Whether the sites are approved will be determined in the next several months, but it’s rare for a North Dakota site to be rejected, said Erik Sakariassen of Bismarck, president of the state review board.

Here are the recommended sites with information from their nominations:

Green Consolidated School #99 near Valley City. This site is considered to be the best preserved open country consolidated school in North Dakota. An open country school means it was built away from a community with a railroad depot.

The school educated students from 1916 until 1974 and since then has been used as a community center. The school met all of the state standards for education and the building gives physical testimony to what those standards were during the time the school operated.

Evelyn Emberson of Silver Bay, Minn., was among those to push for the school to receive a historic designation. Her grandfather served on the first school board, and her mother was one of the school’s first teachers. Emberson attended the school all 12 years.

“It just comes naturally, preserving the past,” Emberson said of her interest in promoting the school. “We call our school a symbol of rural education. We want to keep the school as the school building.”

The B’nai Israel Synagogue and Montefiore Cemetery in Grand Forks. The synagogue is said to combine the design of master architect Joseph Bell DeRemer and his Grand Forks firm with the culturally distinct customs and traditions of the Hebrew community. It also exemplifies the art deco work he and his son designed in the 1930s.

The cemetery is distinct for the customs and burial traditions of the Jewish population. It also hosts the remains of several prominent citizens.

The synagogue’s architecture and the importance of recognizing the history of the Jewish population in Grand Forks make the sites a good nomination, said Peg O’Leary of the Grand Forks Historic Preservation Commission.

“They (the Jewish population) have been an important factor socially, religiously and economically in Grand Forks since the 1880s,” she said. “It’s an important story to tell.”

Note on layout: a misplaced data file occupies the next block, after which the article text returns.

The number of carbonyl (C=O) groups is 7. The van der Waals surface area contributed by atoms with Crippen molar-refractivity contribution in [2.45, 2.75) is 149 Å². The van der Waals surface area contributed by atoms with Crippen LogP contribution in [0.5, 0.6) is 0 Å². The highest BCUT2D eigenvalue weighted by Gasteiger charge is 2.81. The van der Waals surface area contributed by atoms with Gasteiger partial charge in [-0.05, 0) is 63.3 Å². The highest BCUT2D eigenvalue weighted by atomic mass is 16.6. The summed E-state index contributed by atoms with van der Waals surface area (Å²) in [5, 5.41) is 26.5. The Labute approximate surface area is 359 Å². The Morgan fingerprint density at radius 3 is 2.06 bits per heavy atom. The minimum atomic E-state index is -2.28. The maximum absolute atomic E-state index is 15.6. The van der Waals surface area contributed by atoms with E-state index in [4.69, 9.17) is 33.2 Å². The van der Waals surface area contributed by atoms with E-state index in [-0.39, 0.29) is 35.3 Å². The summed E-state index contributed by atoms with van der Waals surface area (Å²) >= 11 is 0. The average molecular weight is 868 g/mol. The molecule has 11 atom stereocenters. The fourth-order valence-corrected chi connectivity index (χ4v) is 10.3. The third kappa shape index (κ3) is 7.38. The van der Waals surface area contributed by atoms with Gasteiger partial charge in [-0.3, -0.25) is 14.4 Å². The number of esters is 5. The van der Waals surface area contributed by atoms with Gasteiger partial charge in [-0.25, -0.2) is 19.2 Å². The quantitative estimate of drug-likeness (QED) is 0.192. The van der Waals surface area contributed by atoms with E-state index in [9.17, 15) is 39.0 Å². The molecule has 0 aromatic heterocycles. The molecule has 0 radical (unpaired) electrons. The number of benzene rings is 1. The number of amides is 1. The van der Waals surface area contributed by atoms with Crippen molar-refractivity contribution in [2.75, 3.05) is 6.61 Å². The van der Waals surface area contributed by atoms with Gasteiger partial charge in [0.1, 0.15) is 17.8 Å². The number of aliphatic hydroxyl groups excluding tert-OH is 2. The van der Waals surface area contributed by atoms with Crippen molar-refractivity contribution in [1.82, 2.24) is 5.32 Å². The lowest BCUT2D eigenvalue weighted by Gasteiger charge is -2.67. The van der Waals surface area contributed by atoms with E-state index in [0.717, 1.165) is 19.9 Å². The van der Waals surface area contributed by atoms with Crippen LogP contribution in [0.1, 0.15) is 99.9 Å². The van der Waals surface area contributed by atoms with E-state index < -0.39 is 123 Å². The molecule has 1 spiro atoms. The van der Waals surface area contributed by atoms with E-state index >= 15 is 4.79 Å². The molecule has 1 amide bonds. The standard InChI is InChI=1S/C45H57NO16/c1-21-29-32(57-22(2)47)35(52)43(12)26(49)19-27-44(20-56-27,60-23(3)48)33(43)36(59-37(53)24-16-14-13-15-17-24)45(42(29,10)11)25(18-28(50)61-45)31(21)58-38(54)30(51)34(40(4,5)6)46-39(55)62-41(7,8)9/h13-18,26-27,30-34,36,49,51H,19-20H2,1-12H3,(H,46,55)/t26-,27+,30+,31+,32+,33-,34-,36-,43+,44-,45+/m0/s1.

The Fargo Oak Grove Residential Neighborhood Historic District. The nomination is focused around North and South Terrace, bounded on the east by Short Street North and on the west by Elm Street North.

Historically, it is one of the few identifiable, small-scaled residential neighborhoods close to downtown Fargo. There is a tangible cohesiveness in the scale, density, material character and landscape treatment that unifies this neighborhood.

The Oak Grove residential neighborhood took shape and took on its present architectural character as a range of middle-income houses and related infrastructure from 1895 to 1952. The predominance of working-class, gable-fronted mechanics’ cottages and vernacular bungalows is a reflection of consumer tastes during this time period.

Florence Lake School #3 in near Wing, N.D. The school was originally built as Sterling School #2 in 1917 but was moved to Florence Lake Township in 1937 after the earlier school burned.  This small prairie schoolhouse has unusual architectural details that recall the classical style.

The National Register of Historic Places is the nation’s list of properties considered worthy of preservation, a news release said. North Dakota now has about 400 listings, said Lorna Meidinger, the state’s National Register coordinator.

Valley City State, NDSCS projects approved

BISMARCK–Lawmakers charged with finalizing the state’s higher education budget approved a few campus projects this morning.